Throughout history, various religious scholars have devised faulty arguments to prove God’s existence.
Possibly the best known is “intelligent design.” It goes like this: Nature has consistent patterns. The sun eternally rises in the east and sets in the west. Tides rise and fall twice daily. Seasons follow seasons. Clouds bring rain and rivers flow. Generations are born, age and die. Most creatures have eyes, ears, noses, mouths, digestive tracts and similar features.
Isaac Newton, Rene Descartes and Jean-Jacques Rousseau all wrote that the universe functions like a mighty watch, so it must have been designed by a creator. English vicar William Paley famously wrote that, if he found a watch on the ground, he would know that it wasn’t a natural object, but was built by a careful designer.
Skeptic philosopher David Hume countered that the universe is no more like a watch than like a complex vegetable, so it might have grown naturally like a vegetable.
Fundamentalists spent decades trying, unsuccessfully, to force America’s public schools to teach intelligent design. They couldn’t see a problem lurking in their plan: Students might ask why the divine creator designed breast cancer and cerebral palsy, deadly hurricanes and earthquakes, horrible predators that rip innocent animals apart, and other evils. Why did the “intelligent designer” make such cruelties?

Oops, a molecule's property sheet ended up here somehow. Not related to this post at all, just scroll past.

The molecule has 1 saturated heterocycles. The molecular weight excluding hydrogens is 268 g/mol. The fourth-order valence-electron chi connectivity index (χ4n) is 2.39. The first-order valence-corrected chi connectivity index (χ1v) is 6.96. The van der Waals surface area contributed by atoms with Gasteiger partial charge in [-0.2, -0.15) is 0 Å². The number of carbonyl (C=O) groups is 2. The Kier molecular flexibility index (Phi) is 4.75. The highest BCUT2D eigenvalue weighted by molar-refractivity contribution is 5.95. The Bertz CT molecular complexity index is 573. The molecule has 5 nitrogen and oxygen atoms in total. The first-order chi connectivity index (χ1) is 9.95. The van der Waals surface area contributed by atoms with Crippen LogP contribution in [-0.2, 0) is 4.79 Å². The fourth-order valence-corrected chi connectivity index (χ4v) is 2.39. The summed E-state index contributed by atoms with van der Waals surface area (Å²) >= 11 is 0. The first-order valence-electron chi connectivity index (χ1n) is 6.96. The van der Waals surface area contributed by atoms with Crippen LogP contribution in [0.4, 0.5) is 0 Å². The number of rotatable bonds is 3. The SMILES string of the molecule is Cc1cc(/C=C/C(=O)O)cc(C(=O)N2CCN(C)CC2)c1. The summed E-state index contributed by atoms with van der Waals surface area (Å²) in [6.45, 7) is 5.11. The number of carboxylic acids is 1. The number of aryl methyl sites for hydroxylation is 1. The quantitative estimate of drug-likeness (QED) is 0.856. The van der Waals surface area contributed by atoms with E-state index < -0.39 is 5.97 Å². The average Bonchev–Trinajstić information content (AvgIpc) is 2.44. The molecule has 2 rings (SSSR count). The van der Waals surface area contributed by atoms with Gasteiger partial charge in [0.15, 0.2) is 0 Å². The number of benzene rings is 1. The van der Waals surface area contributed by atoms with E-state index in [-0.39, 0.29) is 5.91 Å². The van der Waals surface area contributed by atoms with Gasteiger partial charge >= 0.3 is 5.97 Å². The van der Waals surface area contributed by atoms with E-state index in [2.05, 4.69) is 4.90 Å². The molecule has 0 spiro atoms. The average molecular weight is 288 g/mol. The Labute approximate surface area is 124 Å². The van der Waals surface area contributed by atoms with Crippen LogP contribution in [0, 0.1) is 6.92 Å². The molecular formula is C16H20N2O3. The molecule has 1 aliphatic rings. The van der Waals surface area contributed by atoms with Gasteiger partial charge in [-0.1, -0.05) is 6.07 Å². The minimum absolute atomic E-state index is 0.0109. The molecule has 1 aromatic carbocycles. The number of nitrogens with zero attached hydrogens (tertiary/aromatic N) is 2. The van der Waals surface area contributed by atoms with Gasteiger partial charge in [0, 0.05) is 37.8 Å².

Another common argument for God goes like this: Humans have a moral sense of right and wrong, and they also can feel compassion. These “better angels” must have been implanted in us by a divine creator — therefore the creator exists. But it can well be argued that evolution slowly developed empathy and nurturing in mammals, especially apes, and finally in humans. That’s a matter of psychology, not theology.
There have been other dubious attempts.
In the 1200s, Thomas Aquinas offered five proofs of God, as follows:
• Everything has a cause, so there must have been a “first cause” — God — who made the universe.
• The heavens and Earth are in motion, and all motion comes from previous impetus — so there must have been an “unmoved mover” who propelled things.
• Most things perish and cease to exist, yet the reality of the universe continues — so there must be a permanent, eternal God to uphold the continuum.
• Everything varies in degree of perfection, so there must be an ultimate perfection: God.
• Nonintelligent things such as trees behave in a predictable manner, so there must be a master who guides their behavior.
The great Immanuel Kant, “the godfather of modern philosophy,” wrote in his Critique of Pure Reason that all logical proofs of God are faulty and that none of them is convincing. However, Kant contended that people may assume that God exists, because morality exists.
Meanwhile, I know another “proof” not cited by theologians. Long ago, a corny lawyer came to our local Press Club each evening for an after-work drink. He told me earnestly about his marriage: “Jim, it’s wonderful. We hold each other all night. If I roll over, she hugs me from behind — and if she rolls over, I hug her from behind. Now, if that doesn’t prove there’s a God, I don’t know what will.”
Well, I suppose theologians can add his proof to all the others that have fallen short.
This column is adapted from a piece first published on Nov. 18, 2019, at Daylight Atheism.